Our conductor was Gianandrea Noseda—who a few days later was announced as the next music director of the National Symphony Orchestra in Washington, D.C. The first, emphatic note of The Pearl Fishers was not together. That’s always annoying. But Noseda conducted with a sure hand thereafter. The score is beguiling and tense, gossamer and bold. Noseda honored all its qualities. Some tempos were a bit languorous, in my judgment, but they were certainly defensible.

Many players in the orchestra have solo moments, making the opera almost a concerto for orchestra. The flute is a virtual third singer in “Au fond du temple saint.” Stephanie Mortimore handled her part nicely. The harp is the primary accompanying instrument in the duet. Emmanuel Ceysson filled the bill.

Responsible for the production was an Englishwoman (or certainly a Briton) with a classically English name: Penny Woolcock. The production is an “update” in that it has electric lights and so on. But it also has a sense of timelessness. Furthermore, it has some of the most realistic-looking water I have ever seen on a stage. And it’s beautiful, this production. Often shabby—but then the beauty startles you.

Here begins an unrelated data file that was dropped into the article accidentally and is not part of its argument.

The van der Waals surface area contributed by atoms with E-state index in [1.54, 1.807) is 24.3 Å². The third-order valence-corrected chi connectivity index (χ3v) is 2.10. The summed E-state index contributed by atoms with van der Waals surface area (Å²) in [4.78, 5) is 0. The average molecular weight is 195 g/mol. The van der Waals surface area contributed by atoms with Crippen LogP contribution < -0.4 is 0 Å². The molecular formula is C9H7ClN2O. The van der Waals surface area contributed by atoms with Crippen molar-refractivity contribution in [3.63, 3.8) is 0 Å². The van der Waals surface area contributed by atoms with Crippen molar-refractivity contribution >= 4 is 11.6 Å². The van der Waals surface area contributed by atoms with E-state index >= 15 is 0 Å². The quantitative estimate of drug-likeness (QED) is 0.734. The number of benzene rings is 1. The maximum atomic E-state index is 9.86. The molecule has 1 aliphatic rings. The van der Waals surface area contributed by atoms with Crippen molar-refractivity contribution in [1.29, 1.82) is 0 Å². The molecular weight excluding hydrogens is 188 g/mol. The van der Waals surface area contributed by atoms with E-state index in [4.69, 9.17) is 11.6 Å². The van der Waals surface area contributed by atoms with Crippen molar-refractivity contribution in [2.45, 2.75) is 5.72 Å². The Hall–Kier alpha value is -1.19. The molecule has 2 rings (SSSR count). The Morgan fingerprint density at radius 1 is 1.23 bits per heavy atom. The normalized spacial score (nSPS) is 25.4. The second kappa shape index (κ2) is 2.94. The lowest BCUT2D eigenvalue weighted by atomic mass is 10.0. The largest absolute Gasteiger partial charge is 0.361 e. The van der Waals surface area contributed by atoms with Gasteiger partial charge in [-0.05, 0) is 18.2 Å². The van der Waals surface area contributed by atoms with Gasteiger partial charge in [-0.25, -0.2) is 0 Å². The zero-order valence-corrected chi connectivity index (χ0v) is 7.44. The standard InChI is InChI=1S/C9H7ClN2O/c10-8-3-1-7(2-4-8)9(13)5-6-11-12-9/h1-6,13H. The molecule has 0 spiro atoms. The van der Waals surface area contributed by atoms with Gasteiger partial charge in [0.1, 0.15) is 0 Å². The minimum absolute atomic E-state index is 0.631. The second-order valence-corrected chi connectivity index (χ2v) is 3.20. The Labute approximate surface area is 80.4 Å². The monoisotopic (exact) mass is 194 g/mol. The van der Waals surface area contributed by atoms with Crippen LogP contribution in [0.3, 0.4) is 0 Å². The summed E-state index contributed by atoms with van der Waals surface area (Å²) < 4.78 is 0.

Not to be confused with Jim Gaffigan, the famous comedian, James Gaffigan is an American conductor, the capo in Lucerne. He guest-conducted the New York Philharmonic. He is bearded and maybe on the short side (or so it appeared from the seats). He is a smart conductor. His gestures are big and many, and they are a pleasure to watch. Will those gestures get fewer and smaller as he gets older? Probably so.

He began the Philharmonic concert with a Beethoven symphony, No. 4. This is a good test of a conductor. In the first movement, he managed the transition from Adagio to Allegro vivace niftily. That itself is a good test of a conductor. The first movement was generally a little dry, scrappy, and peppy. People think this is “real Beethoven,” as contrasted with a swollen variety. Often, people like an orchestra such as the New York Philharmonic to sound like a group whose name begins with “Camerata.” This is usually misguided.

Beethoven’s second movement, Adagio (without a transition), was a little workaday, somewhat lacking in gravitas. The next movement was respectable. And the fourth and last was really good: Gaffigan was graceful and neat, buoyant and fiery. So is Beethoven, in that finale.

Let me note that, when the audience applauded after the first movement—and at least one of the next two, as I recall—Gaffigan, without turning his body around, swiveled his head and nodded, in recognition and appreciation. I thought this was first-class. After it was all over, he went through the orchestra, shaking hands. I thought this was a bit showy, but that’s just one man’s taste.

The second half of the program began with a new work, which meant, of course, that it began with talking: the conductor conducted a little Q&A with the composer. The composer repeated what had been printed in the evening’s program notes, and added such banalities as “It’s a real pleasure to be here, with this amazing orchestra.” Will no one ever rebel against this tedious, time-wasting, and insulting practice? A practice that insults composer, performers, and audience alike?